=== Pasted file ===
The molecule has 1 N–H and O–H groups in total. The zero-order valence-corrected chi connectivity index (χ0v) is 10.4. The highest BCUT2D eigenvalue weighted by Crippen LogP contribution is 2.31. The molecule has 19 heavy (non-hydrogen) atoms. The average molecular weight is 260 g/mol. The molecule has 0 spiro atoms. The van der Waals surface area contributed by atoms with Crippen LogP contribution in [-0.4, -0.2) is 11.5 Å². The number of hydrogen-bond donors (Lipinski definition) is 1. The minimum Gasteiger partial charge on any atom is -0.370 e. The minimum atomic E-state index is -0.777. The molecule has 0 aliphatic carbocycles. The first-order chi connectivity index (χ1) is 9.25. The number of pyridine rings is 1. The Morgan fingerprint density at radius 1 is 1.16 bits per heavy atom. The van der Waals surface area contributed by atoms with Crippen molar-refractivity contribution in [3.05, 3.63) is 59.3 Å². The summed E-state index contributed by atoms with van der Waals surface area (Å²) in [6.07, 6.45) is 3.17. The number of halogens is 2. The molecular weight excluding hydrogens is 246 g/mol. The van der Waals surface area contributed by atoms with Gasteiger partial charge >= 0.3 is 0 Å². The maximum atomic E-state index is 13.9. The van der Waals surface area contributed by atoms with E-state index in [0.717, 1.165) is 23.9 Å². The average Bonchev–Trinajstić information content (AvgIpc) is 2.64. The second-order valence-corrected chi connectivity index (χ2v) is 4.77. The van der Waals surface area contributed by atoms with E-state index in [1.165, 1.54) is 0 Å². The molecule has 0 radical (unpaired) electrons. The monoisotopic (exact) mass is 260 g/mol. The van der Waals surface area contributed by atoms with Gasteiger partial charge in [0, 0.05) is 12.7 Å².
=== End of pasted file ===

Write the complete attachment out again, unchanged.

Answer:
The molecule has 1 N–H and O–H groups in total. The zero-order valence-corrected chi connectivity index (χ0v) is 10.4. The highest BCUT2D eigenvalue weighted by Crippen LogP contribution is 2.31. The molecule has 19 heavy (non-hydrogen) atoms. The average molecular weight is 260 g/mol. The molecule has 0 spiro atoms. The van der Waals surface area contributed by atoms with Crippen LogP contribution in [-0.4, -0.2) is 11.5 Å². The number of hydrogen-bond donors (Lipinski definition) is 1. The minimum Gasteiger partial charge on any atom is -0.370 e. The minimum atomic E-state index is -0.777. The molecule has 0 aliphatic carbocycles. The first-order chi connectivity index (χ1) is 9.25. The number of pyridine rings is 1. The Morgan fingerprint density at radius 1 is 1.16 bits per heavy atom. The van der Waals surface area contributed by atoms with Crippen molar-refractivity contribution in [3.05, 3.63) is 59.3 Å². The summed E-state index contributed by atoms with van der Waals surface area (Å²) in [6.07, 6.45) is 3.17. The number of halogens is 2. The molecular weight excluding hydrogens is 246 g/mol. The van der Waals surface area contributed by atoms with Gasteiger partial charge >= 0.3 is 0 Å². The maximum atomic E-state index is 13.9. The van der Waals surface area contributed by atoms with E-state index in [0.717, 1.165) is 23.9 Å². The average Bonchev–Trinajstić information content (AvgIpc) is 2.64. The second-order valence-corrected chi connectivity index (χ2v) is 4.77. The van der Waals surface area contributed by atoms with E-state index in [1.165, 1.54) is 0 Å². The molecule has 0 radical (unpaired) electrons. The monoisotopic (exact) mass is 260 g/mol. The van der Waals surface area contributed by atoms with Gasteiger partial charge in [0, 0.05) is 12.7 Å².